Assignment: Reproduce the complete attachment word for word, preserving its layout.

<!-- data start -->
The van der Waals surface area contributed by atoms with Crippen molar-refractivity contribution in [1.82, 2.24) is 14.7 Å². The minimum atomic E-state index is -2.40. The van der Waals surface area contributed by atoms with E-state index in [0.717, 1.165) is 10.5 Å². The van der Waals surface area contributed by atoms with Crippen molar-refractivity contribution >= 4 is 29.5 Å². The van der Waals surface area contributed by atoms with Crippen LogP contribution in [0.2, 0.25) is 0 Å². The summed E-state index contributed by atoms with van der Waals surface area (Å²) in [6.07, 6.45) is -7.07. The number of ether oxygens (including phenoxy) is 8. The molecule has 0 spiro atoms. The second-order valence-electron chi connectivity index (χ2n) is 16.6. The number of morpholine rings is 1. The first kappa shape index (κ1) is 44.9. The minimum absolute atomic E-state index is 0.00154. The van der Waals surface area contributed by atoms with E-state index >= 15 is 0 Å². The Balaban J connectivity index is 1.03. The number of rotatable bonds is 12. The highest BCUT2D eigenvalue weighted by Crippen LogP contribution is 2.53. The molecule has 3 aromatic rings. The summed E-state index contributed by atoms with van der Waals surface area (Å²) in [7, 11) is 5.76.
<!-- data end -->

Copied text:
The van der Waals surface area contributed by atoms with Crippen molar-refractivity contribution in [1.82, 2.24) is 14.7 Å². The minimum atomic E-state index is -2.40. The van der Waals surface area contributed by atoms with E-state index in [0.717, 1.165) is 10.5 Å². The van der Waals surface area contributed by atoms with Crippen molar-refractivity contribution >= 4 is 29.5 Å². The van der Waals surface area contributed by atoms with Crippen LogP contribution in [0.2, 0.25) is 0 Å². The summed E-state index contributed by atoms with van der Waals surface area (Å²) in [6.07, 6.45) is -7.07. The number of ether oxygens (including phenoxy) is 8. The molecule has 0 spiro atoms. The second-order valence-electron chi connectivity index (χ2n) is 16.6. The number of morpholine rings is 1. The first kappa shape index (κ1) is 44.9. The minimum absolute atomic E-state index is 0.00154. The van der Waals surface area contributed by atoms with E-state index >= 15 is 0 Å². The Balaban J connectivity index is 1.03. The number of rotatable bonds is 12. The highest BCUT2D eigenvalue weighted by Crippen LogP contribution is 2.53. The molecule has 3 aromatic rings. The summed E-state index contributed by atoms with van der Waals surface area (Å²) in [7, 11) is 5.76.